4-wk 10-1 $180

4-weekly2-5 $180

4-weekly 10-5 $280

Drop in one class $55

Drop in 10-5$ 95

Feb 9th

 

4-wk 10-1 $180

4-weekly2-5 $180

4-weekly 10-5 $280

Drop in one class $55

Drop in 10-5$ 95

Feb. 7th

 

Hello Thursday Chesapeake Fine Art Studio Artists,

The class did some nice paintings last week working from flowers. They’ve been an ideal subject in the history of painting, obviously for their beauty, their being the symbolic embodiment of impermanence, etc… But also for those qualities that we painters especially recognize as virtues and challenges: delicacy, symmetry, form, color, texture.

This week, I encourage you to bring:
  • flowers/a flower of your choosing. It could even be artificial. But make sure your setup has a somewhat clear overall form and color simplicity (think peony, rose, dalia, lily, etc) rather than a confusing, dappled arrangement of small flowers. It’s always good to look at others’ successful flower paintings for cues as to what is “paintable”.
  • OR quality photo reference of flowers: high resolution, clear light scheme. It’s always better to work from a lit screen (Ipad or laptop) rather than printed photo reference.
  • A full palette with lots of paint! The emphasis will be on clean colors and an organized palette
  • A variety of brushes, as always, but especially soft or synthetic flat brushes (sable, mongoose, synthetic, etc…). These are favorites of painters who specialize in flowers. It allows you to lay on flat, hard-edged marks ideal for petals and leaves.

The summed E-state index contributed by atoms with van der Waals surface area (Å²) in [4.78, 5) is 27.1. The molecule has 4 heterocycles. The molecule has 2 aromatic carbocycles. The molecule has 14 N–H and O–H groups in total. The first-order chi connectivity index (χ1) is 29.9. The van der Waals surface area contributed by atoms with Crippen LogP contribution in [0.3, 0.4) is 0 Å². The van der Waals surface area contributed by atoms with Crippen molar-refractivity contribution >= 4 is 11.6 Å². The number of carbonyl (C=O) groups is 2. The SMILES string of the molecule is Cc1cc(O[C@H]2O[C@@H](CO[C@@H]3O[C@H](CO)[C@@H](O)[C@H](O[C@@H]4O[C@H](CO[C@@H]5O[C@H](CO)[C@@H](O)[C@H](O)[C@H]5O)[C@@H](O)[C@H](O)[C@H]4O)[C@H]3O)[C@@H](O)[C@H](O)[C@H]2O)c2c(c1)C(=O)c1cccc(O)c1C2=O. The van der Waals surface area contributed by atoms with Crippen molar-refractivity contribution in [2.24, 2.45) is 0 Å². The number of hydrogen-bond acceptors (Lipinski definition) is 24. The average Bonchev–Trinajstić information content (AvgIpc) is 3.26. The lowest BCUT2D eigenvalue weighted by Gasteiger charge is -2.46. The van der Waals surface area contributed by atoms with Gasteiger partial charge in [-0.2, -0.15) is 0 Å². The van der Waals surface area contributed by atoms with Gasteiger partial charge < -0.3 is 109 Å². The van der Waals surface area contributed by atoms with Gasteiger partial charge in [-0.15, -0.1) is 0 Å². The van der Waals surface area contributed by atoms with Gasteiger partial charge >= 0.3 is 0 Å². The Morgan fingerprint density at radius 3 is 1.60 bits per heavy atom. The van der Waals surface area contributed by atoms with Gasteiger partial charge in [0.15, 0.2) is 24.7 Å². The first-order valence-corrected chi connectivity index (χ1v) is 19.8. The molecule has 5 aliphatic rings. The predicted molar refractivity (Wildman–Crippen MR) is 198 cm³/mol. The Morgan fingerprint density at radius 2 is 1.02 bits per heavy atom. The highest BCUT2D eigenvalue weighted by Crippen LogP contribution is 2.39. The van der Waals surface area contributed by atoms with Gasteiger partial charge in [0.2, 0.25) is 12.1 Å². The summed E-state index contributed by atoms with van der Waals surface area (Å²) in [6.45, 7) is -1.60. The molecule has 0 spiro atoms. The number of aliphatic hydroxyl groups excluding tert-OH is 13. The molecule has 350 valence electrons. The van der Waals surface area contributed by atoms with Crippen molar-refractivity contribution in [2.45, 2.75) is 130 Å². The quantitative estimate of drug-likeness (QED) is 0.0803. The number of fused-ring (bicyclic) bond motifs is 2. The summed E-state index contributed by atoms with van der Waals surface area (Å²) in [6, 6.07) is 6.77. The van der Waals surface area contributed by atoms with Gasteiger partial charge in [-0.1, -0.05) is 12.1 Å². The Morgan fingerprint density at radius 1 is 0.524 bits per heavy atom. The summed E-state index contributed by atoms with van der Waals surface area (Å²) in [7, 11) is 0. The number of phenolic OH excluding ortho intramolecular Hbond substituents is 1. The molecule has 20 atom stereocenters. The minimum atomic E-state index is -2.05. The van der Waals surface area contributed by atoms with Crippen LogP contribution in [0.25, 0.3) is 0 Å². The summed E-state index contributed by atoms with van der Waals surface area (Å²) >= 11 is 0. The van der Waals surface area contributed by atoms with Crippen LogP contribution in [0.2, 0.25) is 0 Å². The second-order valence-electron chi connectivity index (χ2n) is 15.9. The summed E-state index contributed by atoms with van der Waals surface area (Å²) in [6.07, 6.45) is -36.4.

We’ll spend some time looking at some great flower paintings by great artists, which might help to both broaden your horizons and to narrow down your desired approach. As always, I’ll share what I know about these artists’ materials and techniques. And we’ll have Jenna model in the afternoon, with different lighting and in different costume.
I’ve devoted a lot of my time spent painting to flowers. Below are some of my past approaches, which range in media and style. Within the framework of correct drawing, relative value consideration, and apparent (not local) color, there is so much room for interpretation!
 
Looking forward to seeing you there.

Palden

Botanical: Drawing-based, refined, illustrative. These were drawn in pencil, then watercolored:
Whimsical: Imaginative, experimental, not bound to strict observation:
Impressionistic: Channeling the visual experience, colorful, brushy:
Classical: Subdued, disciplined, concerned with recreating a “realistic” depiction of the object:

4-wk 10-1 $180

4-weekly2-5 $180

4-weekly 10-5 $280

Drop in one class $55

Drop in 10-5$ 95

Dec.8th 2016

Nov. 16 2016

hai_ous_boat

4-wk 10-1 $180

4-weekly2-5 $180

4-weekly 10-5 $280

Drop in one class $55

Drop in 10-5$ 95

Nov.7th 2016 Palden Hamilton  Go Back to Weely


Hello Class,

Just wanted to send out an email to recap some of what has been going on in class. I try to make a point to illustrate the concepts I teach through mini-demonstrations, as there is a lot in art that can be more easily shown than told. I also want to convey that I practice what I preach in terms of my reliance on Simplicity and my progression from large to small, general to specific, basic to complex, etc…